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Celebrating Black History Month and Women's History Month

Transcript

REMARKABLE BLACK WOMEN - 2022

Anaïs ABDALLAH - 2022

BLACK HISTORY MONTH
(FEBRUARY) AND WOMEN'S HISTORY MONTH (March)


Every February since 1976, the United States has celebrated the achievements of African Americans during Black History Month. The month-long celebration puts those accomplishments into focus via the media and in classrooms.
Black History Month is a time when people can come together in memory of our rich past... It is a time when we get the opportunity to learn about many contributions and accomplishments.
March is Women's History Month – commemorating and encouraging the study and celebration of the vital role of women.
It is an opportunity to honor women's contributions in American history.
To celebrate those important months: find out about American history and learn about some of the most amazing African American women in the USA.

REMARKABLE BLACK WOMEN IN THE UNITED STATES

STEP 4 :
THINK FOR YOURSELF:

CHOOSE AND PRESENT YOUR OWN S-HERO AND EXPLAIN WHY SHE IS/WAS IMPORTANT FOR HISTORY.

STEP 1 :
ABOUT AFRICAN AMERICANS IN THE UNITED STATES

STEP 3 :

S-HEROES ("She rose") : WOMEN AS HEROES

STEP 2 :
IMPORTANT LIFE EVENTS

STEP 1:


About African
Americans in the United States.

1/ SLAVERY

2/ RACIAL SEGREGATION

3/ FIGHTING FOR EQUALITY

1963

Creation of the

Ku Klux Klan,
a white supremacist
terrorist
hate group.

1960

Civil War between the Union and the Confederates.

2009

Barack Obama,

First African American President.

1863

Lincoln's Emancipation Proclamation freed all slaves in states in rebellion against the United States

1954

George Washington,

First President of the USA

2013

First “Jim Crow laws” in the South to limit Black people’s rights.

2021

Kamala Harris became first female and African/Asian American Vice-President

Let's have a quick look at history

1865

Twenty Africans arrived and were enslaved in Virginia.

1861-1865

The 13th amendment abolished slavery in the United States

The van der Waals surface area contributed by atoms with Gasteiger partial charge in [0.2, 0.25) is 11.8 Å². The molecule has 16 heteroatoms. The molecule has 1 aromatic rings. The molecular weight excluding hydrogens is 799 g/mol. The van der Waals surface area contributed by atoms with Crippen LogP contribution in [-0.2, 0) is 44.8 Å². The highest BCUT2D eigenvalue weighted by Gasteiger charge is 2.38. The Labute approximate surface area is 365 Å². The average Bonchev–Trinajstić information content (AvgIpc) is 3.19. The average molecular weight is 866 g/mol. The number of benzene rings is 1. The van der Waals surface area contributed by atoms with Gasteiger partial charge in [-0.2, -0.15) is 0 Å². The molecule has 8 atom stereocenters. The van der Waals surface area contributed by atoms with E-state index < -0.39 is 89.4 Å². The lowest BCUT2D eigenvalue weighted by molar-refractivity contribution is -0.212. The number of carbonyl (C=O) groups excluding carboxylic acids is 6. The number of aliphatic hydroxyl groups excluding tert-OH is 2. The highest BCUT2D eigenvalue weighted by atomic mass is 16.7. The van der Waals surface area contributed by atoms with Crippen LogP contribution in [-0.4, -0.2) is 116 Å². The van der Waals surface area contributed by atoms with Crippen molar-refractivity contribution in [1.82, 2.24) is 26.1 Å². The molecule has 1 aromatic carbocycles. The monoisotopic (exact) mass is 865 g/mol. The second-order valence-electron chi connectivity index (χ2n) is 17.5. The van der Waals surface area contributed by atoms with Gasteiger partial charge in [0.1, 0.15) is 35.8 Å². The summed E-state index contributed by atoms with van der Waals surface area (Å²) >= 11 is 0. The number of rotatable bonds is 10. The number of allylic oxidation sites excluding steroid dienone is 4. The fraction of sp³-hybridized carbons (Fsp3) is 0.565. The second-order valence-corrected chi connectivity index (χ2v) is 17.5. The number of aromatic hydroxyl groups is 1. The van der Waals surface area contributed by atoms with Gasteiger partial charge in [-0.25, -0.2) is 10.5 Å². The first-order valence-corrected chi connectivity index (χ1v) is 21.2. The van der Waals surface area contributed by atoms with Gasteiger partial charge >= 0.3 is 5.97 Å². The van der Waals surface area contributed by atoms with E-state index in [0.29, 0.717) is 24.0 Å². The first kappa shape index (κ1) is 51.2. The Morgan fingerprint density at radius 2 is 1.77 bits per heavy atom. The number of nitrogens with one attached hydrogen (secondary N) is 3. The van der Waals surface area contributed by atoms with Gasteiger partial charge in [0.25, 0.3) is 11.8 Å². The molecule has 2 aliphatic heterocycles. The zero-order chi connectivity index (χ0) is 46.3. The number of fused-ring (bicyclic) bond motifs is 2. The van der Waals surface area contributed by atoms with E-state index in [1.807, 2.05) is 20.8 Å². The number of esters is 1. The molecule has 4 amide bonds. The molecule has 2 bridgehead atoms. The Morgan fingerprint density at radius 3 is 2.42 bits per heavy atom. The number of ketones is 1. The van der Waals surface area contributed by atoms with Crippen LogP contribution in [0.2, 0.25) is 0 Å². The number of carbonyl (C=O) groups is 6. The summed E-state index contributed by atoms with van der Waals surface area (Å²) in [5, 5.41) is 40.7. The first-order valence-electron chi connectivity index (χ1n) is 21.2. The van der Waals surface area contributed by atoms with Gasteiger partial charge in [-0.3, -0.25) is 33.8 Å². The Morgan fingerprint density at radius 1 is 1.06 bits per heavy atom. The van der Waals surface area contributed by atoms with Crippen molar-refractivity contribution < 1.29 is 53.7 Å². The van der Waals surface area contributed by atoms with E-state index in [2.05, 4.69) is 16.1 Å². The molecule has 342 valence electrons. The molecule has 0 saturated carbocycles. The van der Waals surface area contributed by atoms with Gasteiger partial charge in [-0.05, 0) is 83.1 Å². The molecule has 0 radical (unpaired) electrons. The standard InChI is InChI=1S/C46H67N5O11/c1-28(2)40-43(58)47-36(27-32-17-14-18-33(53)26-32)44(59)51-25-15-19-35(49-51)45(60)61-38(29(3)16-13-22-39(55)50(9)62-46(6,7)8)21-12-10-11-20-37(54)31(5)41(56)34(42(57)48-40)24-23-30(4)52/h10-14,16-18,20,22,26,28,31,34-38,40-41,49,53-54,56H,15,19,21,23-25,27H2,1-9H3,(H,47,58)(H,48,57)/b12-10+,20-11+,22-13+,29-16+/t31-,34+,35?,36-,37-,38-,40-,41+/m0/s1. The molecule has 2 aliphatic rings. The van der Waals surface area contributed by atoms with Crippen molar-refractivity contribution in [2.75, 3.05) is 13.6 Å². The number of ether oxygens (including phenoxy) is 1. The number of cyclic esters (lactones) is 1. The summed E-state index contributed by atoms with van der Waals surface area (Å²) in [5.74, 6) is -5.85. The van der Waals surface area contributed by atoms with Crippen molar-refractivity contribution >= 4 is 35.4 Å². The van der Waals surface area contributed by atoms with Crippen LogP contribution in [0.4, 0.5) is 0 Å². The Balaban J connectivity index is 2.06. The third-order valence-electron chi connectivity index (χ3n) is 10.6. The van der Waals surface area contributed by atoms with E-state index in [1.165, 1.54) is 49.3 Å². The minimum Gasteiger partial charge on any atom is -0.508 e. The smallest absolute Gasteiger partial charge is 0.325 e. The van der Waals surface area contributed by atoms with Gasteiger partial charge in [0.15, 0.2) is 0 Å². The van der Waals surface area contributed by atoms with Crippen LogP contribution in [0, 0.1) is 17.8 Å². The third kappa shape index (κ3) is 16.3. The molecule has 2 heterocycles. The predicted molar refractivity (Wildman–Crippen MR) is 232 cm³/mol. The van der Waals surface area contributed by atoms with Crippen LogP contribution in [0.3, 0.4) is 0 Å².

1866

1789

1880s

The United States Supreme Court declared segregation in public schools unconstitutional.

First African American girl in an all-white elementary school.

Mach on Washington: “I have a dream” speech, by Martin Luther King Junior.

1955

Rosa Parks and the Montgomery Bus Boycott

Civil Rights Act of 1964 abolished racial segregation and discrimination

1964

1966

The Black Panther Party was created against discriminations and police brutality.

1968

Martin Luther King Jr.

was assassinated.

1619

The “Black Lives Matter” movement was created.

2020

George Floyd was murdered and it inspired the largest Black Lives Matter protests in history accross the globe.

1909

NAACP was created to gain equality with legal actions.

1963

Creation of the

Ku Klux Klan,
a white supremacist
terrorist
hate group.

1960

Civil War between the Union and the Confederates.

2009

Barack Obama,

First African American President.

1863

Lincoln's Emancipation Proclamation freed all slaves in states in rebellion against the United States

1954

George Washington,

First President of the USA

2013

First “Jim Crow laws” in the South to limit Black people’s rights.

2021

Kamala Harris became first female and African/Asian American Vice-President

Let's have a quick look at history

1865

Twenty Africans arrived and were enslaved in Virginia.

1861-1865

The 13th amendment abolished slavery in the United States

1866

1789

1880s

The United States Supreme Court declared segregation in public schools unconstitutional.

First African American girl in an all-white elementary school.

Mach on Washington: “I have a dream” speech, by Martin Luther King Junior.

1955

Rosa Parks and the Montgomery Bus Boycott

Civil Rights Act of 1964 abolished racial segregation and discrimination

1964

1966

The Black Panther Party was created against discriminations and police brutality.

1968

Martin Luther King Jr.

was assassinated.

1619

The “Black Lives Matter” movement was created.

2020

George Floyd was murdered and it inspired the largest Black Lives Matter protests in history accross the globe.

1909

NAACP was created to gain equality with legal actions.

In 1619, Africans were brought as slaves to the United States by ship.
They were forced into slavery and were exploited to work as servants in the production of crops (tobacco and cotton). They really contributed to the foundation of American economy.

People who didn't agree with that situation were called "abolitionists" and they wanted to end slavery. The issue eventually divided the nation: the abolitionist movement (the effort to end slavery) started mid-19th century and led to the American Civil War between the Union (the North) and the Confederate States (the South) from 1861 to 1865.

During the Civil War, former President Abraham Lincoln declared the end of slavery in the rebellious states with the Emancipation Proclamation in 1863. On January 31st, 1865, the 13th Amendment abolished slavery everywhere in the USA.
The Civil War ended in April, 1865 and was won by the Union. Five days after the end of the war, Abraham Lincoln was shot.